There are two things that happen in the UK around this time of year whenever the sun comes out.
The first is the prevalence of drop-top cars on our roads.
As a major market for convertibles, seeing Mazda MX-5s, Renault Megane CCs and Fiat 500Cs cruising the streets is a common sight.
However, the second thing is less welcome. Road works tend to make travelling in the summer a chore wherever they pop up, and although essential maintenance, there is often the age-old grumble that there are days when the lines of holes, bollards and lights are lying unused while traffic queues for miles.
Luckily, this could be a thing of the past, because Secretary of State for Transport has revealed £1 million funding to improve the speed of road works in the UK and put forward the idea of a lane rental scheme.
The lane rental scheme is particularly interesting because it involves charging utilities companies to ‘rent’ the lanes by the day.
This will encourage utilities companies to complete the road works as quickly as possible to cut their own costs. This, along with improvements to road surfacing methods could go a long way towards reducing the road works woes in the UK.
Hammond said: “Everyone knows how frustrating the delays caused by road works can be, which is why we want utilities and local authorities to be able to make the most of the technology available to help keep disruption to a minimum."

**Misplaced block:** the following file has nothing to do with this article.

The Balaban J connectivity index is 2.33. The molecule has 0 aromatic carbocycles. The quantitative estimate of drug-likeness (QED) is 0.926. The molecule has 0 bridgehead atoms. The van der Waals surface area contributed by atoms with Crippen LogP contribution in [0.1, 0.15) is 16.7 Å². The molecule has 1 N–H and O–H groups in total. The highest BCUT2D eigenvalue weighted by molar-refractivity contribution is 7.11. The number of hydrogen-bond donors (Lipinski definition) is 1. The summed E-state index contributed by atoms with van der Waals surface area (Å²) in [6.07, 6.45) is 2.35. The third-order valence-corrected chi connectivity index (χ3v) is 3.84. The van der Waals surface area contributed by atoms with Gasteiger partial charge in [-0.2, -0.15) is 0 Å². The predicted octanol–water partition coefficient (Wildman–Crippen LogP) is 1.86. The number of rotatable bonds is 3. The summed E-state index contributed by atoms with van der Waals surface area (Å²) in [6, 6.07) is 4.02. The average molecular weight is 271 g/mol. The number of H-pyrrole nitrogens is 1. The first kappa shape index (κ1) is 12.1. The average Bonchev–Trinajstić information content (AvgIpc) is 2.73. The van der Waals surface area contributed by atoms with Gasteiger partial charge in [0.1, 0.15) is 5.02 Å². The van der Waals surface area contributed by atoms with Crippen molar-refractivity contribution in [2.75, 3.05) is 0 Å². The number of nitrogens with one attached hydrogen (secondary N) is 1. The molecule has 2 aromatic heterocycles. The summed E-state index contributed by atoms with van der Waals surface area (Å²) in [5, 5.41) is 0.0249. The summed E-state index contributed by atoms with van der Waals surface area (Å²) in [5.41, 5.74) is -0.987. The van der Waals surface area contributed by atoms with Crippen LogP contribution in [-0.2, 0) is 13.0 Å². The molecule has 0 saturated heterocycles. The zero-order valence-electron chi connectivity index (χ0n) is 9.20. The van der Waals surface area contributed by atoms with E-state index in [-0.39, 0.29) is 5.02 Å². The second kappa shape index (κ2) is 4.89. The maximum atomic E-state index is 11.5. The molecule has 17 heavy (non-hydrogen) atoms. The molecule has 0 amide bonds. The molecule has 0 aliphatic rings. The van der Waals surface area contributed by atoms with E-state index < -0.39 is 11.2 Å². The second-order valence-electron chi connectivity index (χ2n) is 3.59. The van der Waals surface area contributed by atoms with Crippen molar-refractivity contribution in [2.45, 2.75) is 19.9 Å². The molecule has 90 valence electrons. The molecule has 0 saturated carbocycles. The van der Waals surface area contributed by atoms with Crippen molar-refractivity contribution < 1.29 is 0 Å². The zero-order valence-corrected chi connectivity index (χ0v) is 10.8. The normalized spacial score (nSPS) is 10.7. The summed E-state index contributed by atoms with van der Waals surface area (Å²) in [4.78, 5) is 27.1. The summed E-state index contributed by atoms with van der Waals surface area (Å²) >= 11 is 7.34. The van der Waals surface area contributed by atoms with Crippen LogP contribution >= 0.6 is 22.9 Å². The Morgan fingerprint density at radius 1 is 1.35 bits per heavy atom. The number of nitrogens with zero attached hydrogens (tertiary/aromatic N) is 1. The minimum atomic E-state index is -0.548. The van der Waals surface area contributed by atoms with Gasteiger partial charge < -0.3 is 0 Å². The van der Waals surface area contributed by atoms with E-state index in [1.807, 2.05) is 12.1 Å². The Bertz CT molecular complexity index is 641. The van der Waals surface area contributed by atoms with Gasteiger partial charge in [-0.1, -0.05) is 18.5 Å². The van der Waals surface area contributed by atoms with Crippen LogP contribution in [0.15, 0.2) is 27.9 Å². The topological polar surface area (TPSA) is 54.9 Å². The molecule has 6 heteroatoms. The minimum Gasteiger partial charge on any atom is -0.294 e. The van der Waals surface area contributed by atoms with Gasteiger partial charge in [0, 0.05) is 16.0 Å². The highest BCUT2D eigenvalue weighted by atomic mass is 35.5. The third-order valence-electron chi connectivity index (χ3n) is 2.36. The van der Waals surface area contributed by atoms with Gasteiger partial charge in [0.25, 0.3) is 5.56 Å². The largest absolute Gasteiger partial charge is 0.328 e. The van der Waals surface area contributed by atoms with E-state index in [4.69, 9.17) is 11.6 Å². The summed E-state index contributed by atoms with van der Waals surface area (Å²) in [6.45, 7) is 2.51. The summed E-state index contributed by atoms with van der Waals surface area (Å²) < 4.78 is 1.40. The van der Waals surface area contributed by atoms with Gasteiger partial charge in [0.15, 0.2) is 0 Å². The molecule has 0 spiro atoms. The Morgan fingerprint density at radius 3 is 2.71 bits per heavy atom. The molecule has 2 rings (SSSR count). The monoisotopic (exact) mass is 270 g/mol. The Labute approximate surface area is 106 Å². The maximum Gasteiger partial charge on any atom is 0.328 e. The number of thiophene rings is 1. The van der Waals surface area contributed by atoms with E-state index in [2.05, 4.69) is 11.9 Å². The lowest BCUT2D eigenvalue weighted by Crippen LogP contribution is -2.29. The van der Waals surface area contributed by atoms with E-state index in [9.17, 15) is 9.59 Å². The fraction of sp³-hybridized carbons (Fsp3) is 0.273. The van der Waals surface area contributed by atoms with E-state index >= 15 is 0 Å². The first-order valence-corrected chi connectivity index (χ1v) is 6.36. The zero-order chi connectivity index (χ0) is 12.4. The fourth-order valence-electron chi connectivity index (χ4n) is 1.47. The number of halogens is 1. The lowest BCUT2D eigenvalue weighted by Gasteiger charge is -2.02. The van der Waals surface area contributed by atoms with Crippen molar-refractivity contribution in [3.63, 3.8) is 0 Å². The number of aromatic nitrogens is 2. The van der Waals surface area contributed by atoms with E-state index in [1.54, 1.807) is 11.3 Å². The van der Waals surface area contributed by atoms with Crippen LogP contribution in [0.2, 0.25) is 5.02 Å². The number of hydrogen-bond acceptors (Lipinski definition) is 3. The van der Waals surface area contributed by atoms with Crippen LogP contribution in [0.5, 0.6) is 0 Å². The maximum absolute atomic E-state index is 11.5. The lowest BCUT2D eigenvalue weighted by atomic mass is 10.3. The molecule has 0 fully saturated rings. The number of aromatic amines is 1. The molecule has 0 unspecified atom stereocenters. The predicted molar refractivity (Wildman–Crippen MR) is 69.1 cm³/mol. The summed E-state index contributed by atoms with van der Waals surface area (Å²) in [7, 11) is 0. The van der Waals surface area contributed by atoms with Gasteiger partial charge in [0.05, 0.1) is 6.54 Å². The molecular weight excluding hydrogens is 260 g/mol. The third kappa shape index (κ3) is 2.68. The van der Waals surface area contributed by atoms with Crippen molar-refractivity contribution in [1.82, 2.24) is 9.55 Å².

But it isn’t just Hammond supporting the scheme, Mayor of London Boris Johnson is backing it, and he is never short of a good quote.
The Mayor of London, Boris Johnson, said:
“Having a lane rental scheme in London will hugely contribute towards clearing unnecessary disruption from the capital’s roads. Every company working on our roads wants to do so in the most cost effective way possible and lane rental will give them the clearest incentive to do so," he said: "But this is not about penalising utility companies. We want to help them work as efficiently as they can, which is why we will pay for the research of new technology so that they are able to carry out work as swiftly and with as little disruption as possible.”
The scheme could arrive as early as last year, and hopefully it will be the first steps towards those drop-top drivers enjoying the UK roads a little bit more.